Depression and the Benefits of Omega-3 Fatty Acids
Article revised on 17 July 2017
A number of studies have shown that omega-3 supplements derived from fish oil appear to be of benefit in cases of mild or moderate depression. In fact, it seems that depression sufferers have lower plasma levels of eicosapentaenoic acid (EPA) and docosahexaenoic acid (DHA), both of which are omega-3 fatty acids.
The researchers are therefore continuing their research in order to better understand the role that these nutrients play in mood regulation.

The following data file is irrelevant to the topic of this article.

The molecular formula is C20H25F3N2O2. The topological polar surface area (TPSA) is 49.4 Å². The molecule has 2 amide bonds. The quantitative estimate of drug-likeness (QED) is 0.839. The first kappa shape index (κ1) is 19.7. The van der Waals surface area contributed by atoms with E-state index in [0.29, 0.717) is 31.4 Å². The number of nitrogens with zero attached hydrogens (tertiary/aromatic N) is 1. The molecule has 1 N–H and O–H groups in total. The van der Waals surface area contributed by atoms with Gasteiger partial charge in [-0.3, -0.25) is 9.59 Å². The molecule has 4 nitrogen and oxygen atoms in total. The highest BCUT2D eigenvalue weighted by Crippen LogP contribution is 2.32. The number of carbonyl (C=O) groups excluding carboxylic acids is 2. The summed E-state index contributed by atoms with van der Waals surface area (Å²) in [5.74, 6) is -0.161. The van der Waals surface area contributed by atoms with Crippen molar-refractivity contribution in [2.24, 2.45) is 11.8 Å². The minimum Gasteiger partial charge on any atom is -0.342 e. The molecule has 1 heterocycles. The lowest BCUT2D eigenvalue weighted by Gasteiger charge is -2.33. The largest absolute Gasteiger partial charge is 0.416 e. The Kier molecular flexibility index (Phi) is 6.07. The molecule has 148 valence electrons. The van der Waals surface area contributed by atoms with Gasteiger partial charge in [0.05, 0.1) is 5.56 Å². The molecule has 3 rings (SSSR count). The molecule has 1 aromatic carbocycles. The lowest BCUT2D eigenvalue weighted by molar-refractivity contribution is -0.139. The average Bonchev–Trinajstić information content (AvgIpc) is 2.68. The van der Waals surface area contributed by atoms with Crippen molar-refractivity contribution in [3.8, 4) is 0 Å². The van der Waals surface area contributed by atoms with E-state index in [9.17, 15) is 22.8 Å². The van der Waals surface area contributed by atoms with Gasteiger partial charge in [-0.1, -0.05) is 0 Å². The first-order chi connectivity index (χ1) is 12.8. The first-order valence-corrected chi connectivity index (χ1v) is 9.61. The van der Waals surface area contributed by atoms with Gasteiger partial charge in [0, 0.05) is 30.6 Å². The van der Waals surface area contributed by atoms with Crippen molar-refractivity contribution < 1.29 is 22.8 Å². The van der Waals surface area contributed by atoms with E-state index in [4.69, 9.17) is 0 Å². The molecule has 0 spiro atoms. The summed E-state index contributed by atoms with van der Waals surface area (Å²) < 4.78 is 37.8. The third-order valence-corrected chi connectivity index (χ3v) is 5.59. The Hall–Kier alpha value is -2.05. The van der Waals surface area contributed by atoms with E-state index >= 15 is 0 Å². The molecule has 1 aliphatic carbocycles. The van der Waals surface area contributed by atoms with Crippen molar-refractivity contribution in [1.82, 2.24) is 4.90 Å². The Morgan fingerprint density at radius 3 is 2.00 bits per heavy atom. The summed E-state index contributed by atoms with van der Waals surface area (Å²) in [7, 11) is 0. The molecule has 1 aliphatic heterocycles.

In spite of these promising results, there is nothing to suggest that the use of omega-3 supplements can replace the measures currently used to treat depression. Depression sufferers should follow the treatment plan prepared by their physician and ask for their advice before taking a supplement.
You can get an adequate supply of omega-3 fatty acids, and their many health benefits, from the foods you eat, without having to rely on supplements. Have at least two servings (75 g or 2 ½ oz) of cold water fish per week to make sure you’re getting enough.
Here are a few examples:
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